This month I am writing my blog from the national meeting of the American Academy of Pediatrics (AAP) in San Francisco. Here more than 13000 pediatricians from all over the country and the world gather to learn what’s new in pediatric care and what are some key issues that affect children’s health and wellbeing.
Some of the major issues that are being emphasized at the meeting are (1) the need for pediatricians to do their part to help children all over the world, (2) to recognize that exposure to the media (e.g. television, movies, music, and videos) carries significant risks to a child’s development and behavior unless we partner with our children to learn how to use the media productively, and (3) how getting children outside to experience nature may be an unheralded therapy in treating mental health as well as possibly even the obesity problem in our country (a problem referred to as nature deficit disorder). Of course there are many sessions devoted to how the pediatrician can play a critical role in ensuring that the recently passed health reform bill will truly benefit children by allowing them access to high quality affordable care.
What makes this year’s conference even more impressive to me is the leadership role the doctors who work at Vermont Children’s Hospital are playing at this meeting. Members of our pediatric medical staff are leading sessions on better ways to do routine check-ups and health maintenance, how to conduct office-based research, new treatments in critical and surgical care, better ways to reduce injury, and many other topics.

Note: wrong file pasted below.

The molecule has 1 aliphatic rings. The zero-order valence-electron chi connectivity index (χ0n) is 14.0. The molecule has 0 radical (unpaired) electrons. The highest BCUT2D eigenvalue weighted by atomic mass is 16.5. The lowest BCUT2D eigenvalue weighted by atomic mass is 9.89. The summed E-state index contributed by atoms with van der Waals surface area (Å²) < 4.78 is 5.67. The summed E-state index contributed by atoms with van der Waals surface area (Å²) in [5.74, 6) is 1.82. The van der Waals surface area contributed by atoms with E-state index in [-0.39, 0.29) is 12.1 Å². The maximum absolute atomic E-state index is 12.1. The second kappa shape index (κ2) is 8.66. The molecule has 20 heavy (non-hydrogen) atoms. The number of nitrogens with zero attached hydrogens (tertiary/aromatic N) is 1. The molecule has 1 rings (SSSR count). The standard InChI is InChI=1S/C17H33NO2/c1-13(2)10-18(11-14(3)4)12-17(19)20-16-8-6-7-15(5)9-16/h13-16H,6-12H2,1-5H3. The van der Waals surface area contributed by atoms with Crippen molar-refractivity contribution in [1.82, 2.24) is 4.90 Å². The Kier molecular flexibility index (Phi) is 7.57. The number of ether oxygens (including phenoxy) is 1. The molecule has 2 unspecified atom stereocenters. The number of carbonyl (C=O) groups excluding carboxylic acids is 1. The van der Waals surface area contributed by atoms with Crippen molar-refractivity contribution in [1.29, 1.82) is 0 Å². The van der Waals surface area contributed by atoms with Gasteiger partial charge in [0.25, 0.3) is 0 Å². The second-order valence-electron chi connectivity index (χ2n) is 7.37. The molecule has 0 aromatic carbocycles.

In addition, at this meeting our Vermont Children’s physicians introduced new books they had written, new toolkits for health prevention they had created, and participated in editorial board meetings for the nation’s leading pediatric journal (Pediatrics) given that some of us are fortunate to serve as editors of this journal. Some of our physicians were invited to emcee a national pediatric game show for hundreds of attendees who came to learn from us. Even my weekly health tips on television, radio, and in local newspapers (“First with Kids”) received national attention, with other states eager to share what our hospital is striving to do in our efforts to educate the community on how to improve the health of our children.
What makes this year’s national AAP conference even more exciting is that we got to host an alumni event for graduates of our medical school and pediatric residency training program. This year close to 50 alumni came to our reception to tell us about the incredible work they are doing in child health all around the country—noting that if it were not for their time in Vermont, they would have never been able to be as accomplished as they now are.
While we may sometimes take the excellence of our doctors and nurses for granted, it is nice to see that the rest of the country does not, by asking us to be national leaders for the American Academy of Pediatrics and in turn to improve the health of children and families we serve locally, regionally, nationally and internationally. Going to a meeting like this reinforces how proud and fortunate I am to be a part of our University of Vermont Children’s Hospital at the UVM Medical Center — and I hope those who work here, as well as those we serve, feel similarly.
Lewis First, M.D., is chief of Pediatrics at Vermont Children’s Hospital at the University of Vermont Medical Center and chair of the Department of Pediatrics at the Larner College of Medicine at UVM. You can also catch “First with Kids” weekly on WOKO 98.9FM. Visit the First with Kids video archives at http://www.uvmhealth.org/firstwithkids